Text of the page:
Deep-fried, whole chicken is more than a dish -- it's an event. You can use your turkey fryer to make it in a fraction of the time it takes to roast a chicken in the oven. The process is straightforward: you submerge the chicken in the oil-filled pot as soon as the oil has reached the correct temperature, and gauge the cooking time according to the chicken's weight. An average-sized roaster should be crisp on the outside and tender, juicy and thoroughly cooked inside in under 30 minutes.
Place the chicken in the turkey fryer basket. Lower the basket into the pot.
Pour enough water into the pot to cover the chicken, then mark the water line with a piece of tape. This is your fill line for the oil. Remove the chicken from the pot.
Dry the fryer pot thoroughly to avoid dangerous splattering. Position the burner on firm, level ground, away from buildings, overhangs, trees and other items that might catch fire if oil spills and burns.
Add cooking oil to the fill line. Center the fryer stand over the burner. Place the pot on the stand. Double-check the pot and the stand to make sure they're centered and stable.
Light the burner. Adjust the flame to the height that provides maximum contact with the pot bottom.
Place a thermometer inside the pot so the tip is submerged in oil but not touching the bottom of the pot. Heat the oil to 375 degrees Fahrenheit.
Pat the chicken dry inside and out.
Position the chicken on a rack in a baking pan. Refrigerate it, uncovered, while the oil heats. Air circulation will help evaporate remaining moisture on the chicken's surface.
Season the chicken inside and out with salt, pepper and your favorite herbs and spices.
Position the chicken in the frying basket. Turn off the burner.
Lower the basket into the hot oil. Work slowly and gently to avoid splatters.
Turn the burner back on. Fry the chicken for 3.5 minutes per pound, adjusting the burner, if necessary, to maintain an oil temperature of 350 to 375 F.
Turn the burner off after the cooking time is complete.
Lift the basket from the fryer. Keep the basket over the fryer until the oil has stopped dripping, then move the basket to your work surface.
Insert a meat thermometer into the thickest part of the chicken thigh, avoiding the bone. The meat should register at least 180 F. Confirm that the chicken is thoroughly cooked by inserting the thermometer into the thickest part of the breast. The breast temperature should register at least 165 F.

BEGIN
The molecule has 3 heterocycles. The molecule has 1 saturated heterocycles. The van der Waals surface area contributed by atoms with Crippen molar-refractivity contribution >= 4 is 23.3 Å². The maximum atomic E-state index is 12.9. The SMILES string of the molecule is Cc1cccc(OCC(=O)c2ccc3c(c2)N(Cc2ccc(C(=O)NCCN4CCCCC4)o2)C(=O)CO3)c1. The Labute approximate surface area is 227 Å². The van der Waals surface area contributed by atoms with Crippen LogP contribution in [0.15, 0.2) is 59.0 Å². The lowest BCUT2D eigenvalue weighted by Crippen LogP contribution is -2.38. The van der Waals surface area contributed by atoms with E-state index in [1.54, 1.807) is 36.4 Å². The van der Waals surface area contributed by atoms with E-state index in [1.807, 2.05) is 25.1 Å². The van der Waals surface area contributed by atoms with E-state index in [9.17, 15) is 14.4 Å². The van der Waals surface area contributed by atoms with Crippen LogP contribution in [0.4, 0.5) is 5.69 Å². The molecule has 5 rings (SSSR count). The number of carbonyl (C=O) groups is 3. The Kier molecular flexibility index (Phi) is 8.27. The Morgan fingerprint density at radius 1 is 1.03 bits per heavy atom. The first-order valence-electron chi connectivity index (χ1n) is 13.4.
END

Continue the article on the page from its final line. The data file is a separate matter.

Return the chicken to the fryer if it's undercooked, then turn the burner on. Turn the burner off again before removing the chicken after it has finished cooking.
Let the chicken rest for 10 to 20 minutes before you cut it.
- Thaw chicken completely before you fry it. Ice crystals contain water that will cause the oil to splatter.
- Most fryer pots are large enough to hold two chickens. Follow the manufacturer's guidelines regarding bird size to reduce the risk of overfilling.
- Although you can brine or marinate the chicken in a deep container filled with liquid before you fry it, injector kits make the job easier. The kits provide syringes you can use to inject flavorings into the meat. For best results, inject marinades at least 24 hours in advance to give the liquid time to permeate the meat.
- Peanut oil's high smoking temperature makes it an excellent choice for deep-frying.
- Wear boots, oven mitts and a heavy apron to protect yourself from burns in the event the pot tips over.
- The cooking oil is reusable. Let it cool before you store it. Strain the oil into a container using a mesh strainer, colander, cheesecloth or towel.
- Always set up your fryer on a hard, level surface, far enough away from buildings and vegetation that an oil spill won't start a larger fire.
- Keep a fire extinguisher on hand -- never use water on an oil fire.
- Keep people and pets a safe distance from the fryer.
- Never leave the fryer unattended while the burner is on, or while the oil is 100 F or hotter.
Daria Kelly Uhlig began writing professionally for websites in 2008. She is a licensed real-estate agent who specializes in resort real estate rentals in Ocean City, Md. Her real estate, business and finance articles have appeared on a number of sites, including Motley Fool, The Nest and more. Uhlig holds an associate degree in communications from Centenary College.